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Improving customer support and general attitude to customers

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Improving customer support and general attitude to customers

I've just posted a rather long post, some of which I think is also relevant here.

http://portal.f9.net.uk/central/forums/viewtopic.php?t=7334&start=2

The short version is a suggestion about how the CS might be improved. The long version provides context, so might be worth reading by anyone who sees any potential in the list below.


  • A service status announcement as the first thing everyone hears when phone up.
  • A clear "Press [1] to ...." style phone system that always connects the user to a person
  • Teams structured around that phone system. ie. For every final branch of that phone system, a team who primarily deal with that type of enquiry.
  • Mentoring
  • Staff rotation between teams on a semi-random basis - so CS staff become increasing aware and experienced in all aspects of customer support, whilst be primarily focused on "one thing at a time".
  • Team members who are experts, and have time to pass that experience onto the rest of the team. But where being an expert does not mean you are tied to staying with that team. In fact such people should be rotated around.

A little clarification, and some further ideas for those who haven't read the original post...

The service announcment is simply a way of reducing the call waiting time for people when issues arise.

The teams idea is basically so that we as customers know when phoning up, that the person we speak to is going to reasonably knowledgable.

The teams are also a way of knowing that the phone system has done it's job. After all, there's no point having a "press [1] to..." style phone system if it makes no difference which CS agent you end up speaking to. (how many companies have you phoned for example that insist you enter your customer number on your telephone keypad, then when you get to speak to someone, the first thing they do is ask for your customer reference number?)

One thing I have thought of since posting my original message in the other forum is what happens when one team is busy and others are quiet. I think this is where the phone system needs to be REALLY intelligent. Staff should need to login to the phone system (keyfobs work best). Then the phone system needs to be aware of which "team" that person is currently working on, but also which teams that person has previously worked on. When calls come in, the primary team take calls, but if calls are stacking up and someone who previously has worked on that team is free, the call is directed to them. If someone is free, but hasn't worked on that team at some point - they DON'T get the call and it remains in the queue until someone with experience can take the call. Calls from an agent's "primary" support area take priority so that they are no overwhelmed by calls from "other" areas. If the phone system could somehow also incorporate a person's proficiency in a particular area too, that could only help. (Maybe some bit of logic that says that only people of >40% proficiency on "other" teams can take calls -- people on primary teams with <25% proficiency can only take calls if someone else is shadowing the call, etc.).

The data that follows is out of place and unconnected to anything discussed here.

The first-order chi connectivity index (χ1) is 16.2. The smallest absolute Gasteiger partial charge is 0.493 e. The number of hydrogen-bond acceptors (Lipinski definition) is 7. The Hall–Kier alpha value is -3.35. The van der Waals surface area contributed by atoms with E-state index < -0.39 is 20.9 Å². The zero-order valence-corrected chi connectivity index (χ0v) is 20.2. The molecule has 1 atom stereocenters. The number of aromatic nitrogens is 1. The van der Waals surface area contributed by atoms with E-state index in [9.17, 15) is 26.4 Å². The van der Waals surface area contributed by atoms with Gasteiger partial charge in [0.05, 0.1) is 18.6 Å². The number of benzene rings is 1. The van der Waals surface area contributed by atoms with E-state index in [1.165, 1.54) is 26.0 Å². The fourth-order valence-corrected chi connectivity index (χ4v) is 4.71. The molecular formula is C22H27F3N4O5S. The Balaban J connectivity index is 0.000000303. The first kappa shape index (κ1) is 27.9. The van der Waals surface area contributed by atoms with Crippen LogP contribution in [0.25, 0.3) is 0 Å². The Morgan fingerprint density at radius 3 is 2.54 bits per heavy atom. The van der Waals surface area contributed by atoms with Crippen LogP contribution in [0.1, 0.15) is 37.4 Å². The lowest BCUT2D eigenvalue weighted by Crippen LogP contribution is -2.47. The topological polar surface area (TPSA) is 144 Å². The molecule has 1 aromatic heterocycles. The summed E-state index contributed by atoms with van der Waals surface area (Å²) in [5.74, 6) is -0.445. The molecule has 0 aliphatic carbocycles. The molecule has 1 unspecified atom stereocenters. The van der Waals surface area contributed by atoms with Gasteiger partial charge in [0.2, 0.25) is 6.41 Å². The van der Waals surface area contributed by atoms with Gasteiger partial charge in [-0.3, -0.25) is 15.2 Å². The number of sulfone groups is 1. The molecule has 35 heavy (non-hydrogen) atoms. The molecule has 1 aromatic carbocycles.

The list of skill and proficiencies should be independant of the list of teams. ie team should be defined as the list of proficiencies associated with it. That way teams could be restructured as business needs change.

Constant staff rotation (not a formal "you've been on <that> team for 3.7 months, time to move you on) should mean that there is an increasing base of staff who can take calls from their list of "secondary" areas -- again, shorter call queues. Equally staff should be asked to rotate around, not forced to. If they wish to stay, they should have that choice. Of course they should be reasked after a certain period, and eventually forced if they continually refuse 3 or 4 attempts to rotate them. (ie any staff member who can't see the advantage to the rotataion probably shouldn't be working under that system, but any manager who can't see the advantage to keeping their staff happy probably shouldn't be managing).